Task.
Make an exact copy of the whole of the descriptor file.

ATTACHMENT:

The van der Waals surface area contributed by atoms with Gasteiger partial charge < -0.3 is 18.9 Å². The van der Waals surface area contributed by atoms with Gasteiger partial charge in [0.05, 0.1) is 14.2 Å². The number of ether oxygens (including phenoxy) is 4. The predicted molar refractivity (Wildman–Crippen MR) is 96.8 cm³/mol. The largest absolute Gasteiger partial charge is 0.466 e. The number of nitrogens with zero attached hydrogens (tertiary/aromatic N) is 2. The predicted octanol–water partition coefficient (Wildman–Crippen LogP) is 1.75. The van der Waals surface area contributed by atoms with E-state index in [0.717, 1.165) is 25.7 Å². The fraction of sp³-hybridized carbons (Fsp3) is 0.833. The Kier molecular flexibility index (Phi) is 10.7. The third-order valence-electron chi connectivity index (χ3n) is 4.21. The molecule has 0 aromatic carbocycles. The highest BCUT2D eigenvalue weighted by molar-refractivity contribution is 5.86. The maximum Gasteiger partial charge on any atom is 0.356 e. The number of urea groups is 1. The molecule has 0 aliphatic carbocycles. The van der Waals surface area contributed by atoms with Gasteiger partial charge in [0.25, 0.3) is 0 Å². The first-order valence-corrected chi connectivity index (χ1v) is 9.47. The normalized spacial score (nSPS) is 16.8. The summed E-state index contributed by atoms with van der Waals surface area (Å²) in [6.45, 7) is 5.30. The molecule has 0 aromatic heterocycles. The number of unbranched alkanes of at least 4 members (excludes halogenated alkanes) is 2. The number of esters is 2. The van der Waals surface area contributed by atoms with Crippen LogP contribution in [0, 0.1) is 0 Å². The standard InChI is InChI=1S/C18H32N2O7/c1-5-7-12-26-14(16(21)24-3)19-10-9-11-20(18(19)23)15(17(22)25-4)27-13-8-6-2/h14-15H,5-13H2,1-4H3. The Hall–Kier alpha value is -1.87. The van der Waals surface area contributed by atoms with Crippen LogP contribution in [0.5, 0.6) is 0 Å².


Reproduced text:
The van der Waals surface area contributed by atoms with Gasteiger partial charge < -0.3 is 18.9 Å². The van der Waals surface area contributed by atoms with Gasteiger partial charge in [0.05, 0.1) is 14.2 Å². The number of ether oxygens (including phenoxy) is 4. The predicted molar refractivity (Wildman–Crippen MR) is 96.8 cm³/mol. The largest absolute Gasteiger partial charge is 0.466 e. The number of nitrogens with zero attached hydrogens (tertiary/aromatic N) is 2. The predicted octanol–water partition coefficient (Wildman–Crippen LogP) is 1.75. The van der Waals surface area contributed by atoms with E-state index in [0.717, 1.165) is 25.7 Å². The fraction of sp³-hybridized carbons (Fsp3) is 0.833. The Kier molecular flexibility index (Phi) is 10.7. The third-order valence-electron chi connectivity index (χ3n) is 4.21. The molecule has 0 aromatic carbocycles. The highest BCUT2D eigenvalue weighted by molar-refractivity contribution is 5.86. The maximum Gasteiger partial charge on any atom is 0.356 e. The number of urea groups is 1. The molecule has 0 aliphatic carbocycles. The van der Waals surface area contributed by atoms with Gasteiger partial charge in [0.25, 0.3) is 0 Å². The first-order valence-corrected chi connectivity index (χ1v) is 9.47. The normalized spacial score (nSPS) is 16.8. The summed E-state index contributed by atoms with van der Waals surface area (Å²) in [6.45, 7) is 5.30. The molecule has 0 aromatic heterocycles. The number of unbranched alkanes of at least 4 members (excludes halogenated alkanes) is 2. The number of esters is 2. The van der Waals surface area contributed by atoms with Crippen LogP contribution in [0, 0.1) is 0 Å². The standard InChI is InChI=1S/C18H32N2O7/c1-5-7-12-26-14(16(21)24-3)19-10-9-11-20(18(19)23)15(17(22)25-4)27-13-8-6-2/h14-15H,5-13H2,1-4H3. The Hall–Kier alpha value is -1.87. The van der Waals surface area contributed by atoms with Crippen LogP contribution in [0.5, 0.6) is 0 Å².